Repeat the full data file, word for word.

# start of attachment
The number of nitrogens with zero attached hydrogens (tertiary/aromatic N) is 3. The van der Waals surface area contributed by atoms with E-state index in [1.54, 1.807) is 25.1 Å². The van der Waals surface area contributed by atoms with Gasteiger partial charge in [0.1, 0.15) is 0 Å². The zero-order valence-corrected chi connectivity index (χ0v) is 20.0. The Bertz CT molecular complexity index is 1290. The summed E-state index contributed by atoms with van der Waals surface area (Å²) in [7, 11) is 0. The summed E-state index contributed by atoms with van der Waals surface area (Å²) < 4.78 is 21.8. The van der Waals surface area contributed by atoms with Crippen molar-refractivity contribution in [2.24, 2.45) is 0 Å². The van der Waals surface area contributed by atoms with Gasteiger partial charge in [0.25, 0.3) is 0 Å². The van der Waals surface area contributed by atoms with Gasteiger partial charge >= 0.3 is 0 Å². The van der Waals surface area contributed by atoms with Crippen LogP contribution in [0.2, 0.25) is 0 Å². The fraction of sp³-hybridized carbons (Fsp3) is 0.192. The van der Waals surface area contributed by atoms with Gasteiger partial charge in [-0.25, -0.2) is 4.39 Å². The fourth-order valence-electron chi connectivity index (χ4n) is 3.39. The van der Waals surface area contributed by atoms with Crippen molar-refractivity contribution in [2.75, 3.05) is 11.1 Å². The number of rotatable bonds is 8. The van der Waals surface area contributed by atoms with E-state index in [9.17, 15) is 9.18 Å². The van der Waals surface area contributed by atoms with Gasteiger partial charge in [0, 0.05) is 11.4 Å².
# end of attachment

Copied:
The number of nitrogens with zero attached hydrogens (tertiary/aromatic N) is 3. The van der Waals surface area contributed by atoms with E-state index in [1.54, 1.807) is 25.1 Å². The van der Waals surface area contributed by atoms with Gasteiger partial charge in [0.1, 0.15) is 0 Å². The zero-order valence-corrected chi connectivity index (χ0v) is 20.0. The Bertz CT molecular complexity index is 1290. The summed E-state index contributed by atoms with van der Waals surface area (Å²) in [7, 11) is 0. The summed E-state index contributed by atoms with van der Waals surface area (Å²) < 4.78 is 21.8. The van der Waals surface area contributed by atoms with Crippen molar-refractivity contribution in [2.24, 2.45) is 0 Å². The van der Waals surface area contributed by atoms with Gasteiger partial charge in [0.25, 0.3) is 0 Å². The van der Waals surface area contributed by atoms with Gasteiger partial charge >= 0.3 is 0 Å². The van der Waals surface area contributed by atoms with Crippen LogP contribution in [0.2, 0.25) is 0 Å². The fraction of sp³-hybridized carbons (Fsp3) is 0.192. The van der Waals surface area contributed by atoms with Gasteiger partial charge in [-0.25, -0.2) is 4.39 Å². The fourth-order valence-electron chi connectivity index (χ4n) is 3.39. The van der Waals surface area contributed by atoms with Crippen molar-refractivity contribution in [2.75, 3.05) is 11.1 Å². The number of rotatable bonds is 8. The van der Waals surface area contributed by atoms with E-state index in [9.17, 15) is 9.18 Å². The van der Waals surface area contributed by atoms with Gasteiger partial charge in [0, 0.05) is 11.4 Å².